Form of silicon and method of making the same
The invention relates to a new phase of silicon, Si24, and a method of making the same. Si24 has a quasi-direct band gap, with a direct gap value of 1.34 eV and an indirect gap value of 1.3 eV. The invention also relates to a compound of the formula Na4Si24 and a method of making the same. Na4Si24 may be used as a precursor to make Si24.
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This invention was made with Government support under Grant Number W911NF-11-1-0300 awarded by the U.S. Army Contracting Command and Grant Number DE-SC0001057 awarded by the U.S. Department of Energy. The U.S. Government has certain rights in the invention.FIELD OF THE INVENTION
The present invention relates generally to a new form of silicon, precursors that are useful in making a new form of silicon, and methods of making these compounds. More specifically, the invention is concerned with Si24, a new form of silicon, and Na4Si24, a new compound that is useful as a precursor to make Si24. The invention also relates to other sodium-silicon compounds, including sodium-silicon clathrate compounds, and new methods of making the same.BACKGROUND OF THE INVENTION
Silicon is the second most common element found in the earth's surface. It has a wide variety of commercial uses, including in electronics and semiconductors, in metallurgical materials, and in photovoltaics. Silicon has a large impact on the world economy, and much of modern technology depends on it.
“Normal” silicon has a diamond structure, d-Si. Despite the prevalence of “normal” silicon in the photovoltaic industry, silicon is actually a relatively poor absorber of sunlight. This is because d-Si has an indirect band gap of 1.1 eV and a direct bandgap of 3.2 eV. That is, d-Si cannot directly absorb photons with an energy level less than 3.2 eV to promote electrons into the conduction band; it requires assistance from lattice phonons to transfer momentum of electrons to the conduction band, which are excited by photons with an energy level greater than 1.1 eV. This large disparity between the indirect and direct gaps means that thick layers of silicon are required to absorb light. As a consequence, efficiency decreases and cost increases.
For at least the above reasons, there is a need for new phases of silicon with direct or quasi-direct band gaps (nearly degenerate indirect and direct gaps) to improve the light absorption efficiency and lower manufacturing costs. In addition, optically active silicon (silicon capable of readily absorbing and emitting light) is desired in many optical applications (for example, diodes, lasers, sensors, etc.).SUMMARY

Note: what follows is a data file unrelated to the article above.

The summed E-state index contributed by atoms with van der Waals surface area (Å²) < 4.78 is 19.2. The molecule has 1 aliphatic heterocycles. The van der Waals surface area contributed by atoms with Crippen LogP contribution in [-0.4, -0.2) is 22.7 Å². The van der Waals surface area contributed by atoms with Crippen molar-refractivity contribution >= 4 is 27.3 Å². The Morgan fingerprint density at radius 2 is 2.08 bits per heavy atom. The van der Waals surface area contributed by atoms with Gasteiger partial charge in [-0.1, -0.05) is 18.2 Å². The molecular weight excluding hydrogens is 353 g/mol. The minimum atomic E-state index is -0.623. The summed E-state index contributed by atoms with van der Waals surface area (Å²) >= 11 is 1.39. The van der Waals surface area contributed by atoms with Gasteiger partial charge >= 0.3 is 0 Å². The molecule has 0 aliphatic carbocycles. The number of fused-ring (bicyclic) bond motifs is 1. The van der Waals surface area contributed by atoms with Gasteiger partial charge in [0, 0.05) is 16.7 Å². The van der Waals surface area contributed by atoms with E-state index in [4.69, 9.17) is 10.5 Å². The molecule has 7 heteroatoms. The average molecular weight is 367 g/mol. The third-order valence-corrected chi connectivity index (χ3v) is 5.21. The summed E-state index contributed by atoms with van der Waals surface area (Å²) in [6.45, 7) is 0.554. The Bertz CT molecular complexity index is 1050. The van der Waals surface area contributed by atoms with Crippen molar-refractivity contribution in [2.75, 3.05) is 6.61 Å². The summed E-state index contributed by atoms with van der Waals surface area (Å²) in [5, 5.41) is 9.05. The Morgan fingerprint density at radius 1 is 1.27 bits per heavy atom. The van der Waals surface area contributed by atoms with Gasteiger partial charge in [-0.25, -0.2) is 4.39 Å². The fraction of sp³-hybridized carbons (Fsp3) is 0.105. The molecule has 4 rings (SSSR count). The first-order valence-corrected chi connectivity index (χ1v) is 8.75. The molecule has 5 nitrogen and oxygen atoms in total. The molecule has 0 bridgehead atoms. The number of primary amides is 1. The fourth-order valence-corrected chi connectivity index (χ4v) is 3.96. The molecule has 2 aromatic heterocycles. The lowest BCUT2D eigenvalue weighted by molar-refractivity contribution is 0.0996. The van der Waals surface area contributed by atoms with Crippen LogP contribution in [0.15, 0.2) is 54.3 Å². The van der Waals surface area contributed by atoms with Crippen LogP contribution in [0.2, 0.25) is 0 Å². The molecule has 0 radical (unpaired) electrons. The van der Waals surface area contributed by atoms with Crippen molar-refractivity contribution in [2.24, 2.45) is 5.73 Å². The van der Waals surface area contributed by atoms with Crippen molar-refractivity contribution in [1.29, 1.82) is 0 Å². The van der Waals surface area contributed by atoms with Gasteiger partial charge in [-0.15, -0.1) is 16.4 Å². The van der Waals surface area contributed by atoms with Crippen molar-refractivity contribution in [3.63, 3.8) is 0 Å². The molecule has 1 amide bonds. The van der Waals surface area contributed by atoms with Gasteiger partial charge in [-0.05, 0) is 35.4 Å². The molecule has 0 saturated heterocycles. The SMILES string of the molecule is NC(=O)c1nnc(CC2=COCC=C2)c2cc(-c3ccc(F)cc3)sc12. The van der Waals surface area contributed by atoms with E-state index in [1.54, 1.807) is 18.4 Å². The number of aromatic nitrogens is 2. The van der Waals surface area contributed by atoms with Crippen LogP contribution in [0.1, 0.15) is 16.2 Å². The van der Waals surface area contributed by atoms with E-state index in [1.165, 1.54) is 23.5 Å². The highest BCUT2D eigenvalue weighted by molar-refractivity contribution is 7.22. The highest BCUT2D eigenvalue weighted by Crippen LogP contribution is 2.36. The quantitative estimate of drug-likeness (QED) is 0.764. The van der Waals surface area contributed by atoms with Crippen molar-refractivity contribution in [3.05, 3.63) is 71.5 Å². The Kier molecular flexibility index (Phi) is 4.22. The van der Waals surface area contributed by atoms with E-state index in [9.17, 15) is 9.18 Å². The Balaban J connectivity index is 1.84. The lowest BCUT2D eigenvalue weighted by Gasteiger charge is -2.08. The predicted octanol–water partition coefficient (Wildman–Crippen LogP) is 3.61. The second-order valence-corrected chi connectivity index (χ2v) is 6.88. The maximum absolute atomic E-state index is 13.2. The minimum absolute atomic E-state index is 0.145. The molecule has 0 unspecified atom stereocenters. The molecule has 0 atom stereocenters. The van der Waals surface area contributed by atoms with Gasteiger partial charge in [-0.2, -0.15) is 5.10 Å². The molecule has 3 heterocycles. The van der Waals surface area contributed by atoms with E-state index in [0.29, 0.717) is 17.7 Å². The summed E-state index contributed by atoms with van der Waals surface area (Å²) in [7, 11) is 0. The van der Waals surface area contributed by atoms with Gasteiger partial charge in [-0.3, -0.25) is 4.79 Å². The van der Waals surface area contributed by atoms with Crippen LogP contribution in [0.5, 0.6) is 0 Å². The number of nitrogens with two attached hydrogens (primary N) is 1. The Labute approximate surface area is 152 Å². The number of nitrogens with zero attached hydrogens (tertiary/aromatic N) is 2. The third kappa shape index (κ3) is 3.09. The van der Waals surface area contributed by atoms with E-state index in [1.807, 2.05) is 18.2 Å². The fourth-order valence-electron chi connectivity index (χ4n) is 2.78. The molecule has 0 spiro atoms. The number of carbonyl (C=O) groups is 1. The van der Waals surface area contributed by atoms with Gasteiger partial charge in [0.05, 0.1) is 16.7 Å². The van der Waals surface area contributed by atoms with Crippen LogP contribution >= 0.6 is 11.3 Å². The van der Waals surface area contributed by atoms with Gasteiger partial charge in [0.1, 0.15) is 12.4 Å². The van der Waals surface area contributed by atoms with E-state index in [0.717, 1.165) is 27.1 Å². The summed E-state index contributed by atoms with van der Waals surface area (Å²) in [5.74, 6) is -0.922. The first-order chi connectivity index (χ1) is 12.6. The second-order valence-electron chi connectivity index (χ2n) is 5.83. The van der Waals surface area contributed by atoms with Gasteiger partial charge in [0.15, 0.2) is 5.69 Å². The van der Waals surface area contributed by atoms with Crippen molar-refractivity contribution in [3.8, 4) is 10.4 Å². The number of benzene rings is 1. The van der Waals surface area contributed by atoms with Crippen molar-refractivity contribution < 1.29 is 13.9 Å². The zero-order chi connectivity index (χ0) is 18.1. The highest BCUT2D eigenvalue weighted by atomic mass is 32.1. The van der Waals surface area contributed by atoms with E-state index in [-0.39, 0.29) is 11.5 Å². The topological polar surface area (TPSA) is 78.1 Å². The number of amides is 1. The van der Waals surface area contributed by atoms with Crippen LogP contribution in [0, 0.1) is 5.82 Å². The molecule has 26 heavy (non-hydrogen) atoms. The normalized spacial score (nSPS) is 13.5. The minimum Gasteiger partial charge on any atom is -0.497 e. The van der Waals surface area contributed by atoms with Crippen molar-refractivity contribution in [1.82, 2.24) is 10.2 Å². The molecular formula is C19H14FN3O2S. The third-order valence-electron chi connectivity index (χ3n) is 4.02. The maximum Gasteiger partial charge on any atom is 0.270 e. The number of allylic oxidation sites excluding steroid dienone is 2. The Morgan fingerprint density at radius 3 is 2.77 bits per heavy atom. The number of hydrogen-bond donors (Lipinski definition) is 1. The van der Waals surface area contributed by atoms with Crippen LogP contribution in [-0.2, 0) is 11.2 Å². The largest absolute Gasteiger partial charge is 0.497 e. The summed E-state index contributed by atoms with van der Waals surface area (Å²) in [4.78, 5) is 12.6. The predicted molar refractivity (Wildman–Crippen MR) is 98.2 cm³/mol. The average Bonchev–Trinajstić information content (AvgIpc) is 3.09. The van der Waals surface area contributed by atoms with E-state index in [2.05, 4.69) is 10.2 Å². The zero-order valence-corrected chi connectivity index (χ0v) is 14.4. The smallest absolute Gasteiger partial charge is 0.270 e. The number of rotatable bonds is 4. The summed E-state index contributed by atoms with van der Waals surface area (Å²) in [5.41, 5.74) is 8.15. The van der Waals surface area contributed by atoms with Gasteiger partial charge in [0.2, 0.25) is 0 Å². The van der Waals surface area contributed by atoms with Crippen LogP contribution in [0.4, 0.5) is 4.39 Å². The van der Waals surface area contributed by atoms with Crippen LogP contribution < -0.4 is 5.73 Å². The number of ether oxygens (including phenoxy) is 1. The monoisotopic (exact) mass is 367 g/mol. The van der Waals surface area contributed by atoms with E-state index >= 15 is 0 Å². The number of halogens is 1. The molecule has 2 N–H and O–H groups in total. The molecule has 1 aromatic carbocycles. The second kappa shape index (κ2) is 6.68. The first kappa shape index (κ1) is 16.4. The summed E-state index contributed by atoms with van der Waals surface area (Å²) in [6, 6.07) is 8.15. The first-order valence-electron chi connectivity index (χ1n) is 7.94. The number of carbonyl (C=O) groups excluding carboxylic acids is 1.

Broadly stated, the present invention provides a new and improved form of silicon, Si24, and a method of making this compound.
This new phase of silicon (Si24, and also referred to as Si6, oC24 silicon or Cmcm-24 silicon) has a quasi-direct band gap (direct gap value is 1.34 eV, indirect gap value is 1.30 eV), making it an excellent candidate for photovoltaic applications and other optical and electronic applications.
While formally an indirect gap material, Si24 has a nearly identical direct gap (1.30 eV vs. 1.34 eV) and is a much better absorber of sunlight than d-Si. Therefore, this material will be highly desirable in the photovoltaic industry. It is also worth noting that the maximum quantum efficiency for a single-junction solar cell is 33.7% (Shockley-Queisser limit) and occurs at a band gap of 1.34 eV, the same value for Si24.
The present invention also provides a new compound of the formula Na4Si24 (also referred to as NaSi6) and a method of making the same. Na4Si24 may be used as a precursor to make Si24.
In one embodiment, the invention relates to a method of producing Si24 including the following steps: forming a Na4Si24 precursor by reacting a mixture of silicon and sodium at a pressure between about 7 GPa and about 15 GPa and a temperature between about 320° C. and about 1500° C.; and subjecting the resultant Na4Si24 precursor to vacuum conditions at a temperature from about 40° C. to about 500° C. to produce Si24. In an embodiment of the invention, the pressure does not exceed about 12 GPa in preparing the precursor so as to minimize product decomposition. However, a pressure up to about 15 GPa may be effective if applied for a shorter period of time.
In one embodiment, the vacuum conditions are maintained below a pressure of about 1×10−2 torr. In another embodiment, the vacuum conditions are held below a pressure of about 1×10−5 torr. However, higher or lower pressures may be used.
In one embodiment, the resultant Na4Si24 may be subjected to vacuum conditions for a time ranging from about 1 hour to about 1 day. However, in another embodiment, the resultant Na4Si24 may be subjected to vacuum conditions for a time ranging from about 1 day to about 10 days.
In one embodiment, the silicon and the sodium used to produce Na4Si24 are in the elemental form. In another embodiment, the silicon and the sodium are in the form of a compound.
In one embodiment, the invention relates to a method of producing Na4Si24 by reacting a mixture of silicon and sodium at a pressure between about 8 GPa and about 12 GPa, and a temperature between about 700° C. and about 1000° C.
It is to be understood that both the foregoing general description and the following detailed description are exemplary and explanatory and are intended to provide further explanation of the invention as claimed.
The invention is more fully described by reference to the accompanying drawings wherein:
Applicants first describe certain silicon clathrates and new and unexpected methods of making such compounds.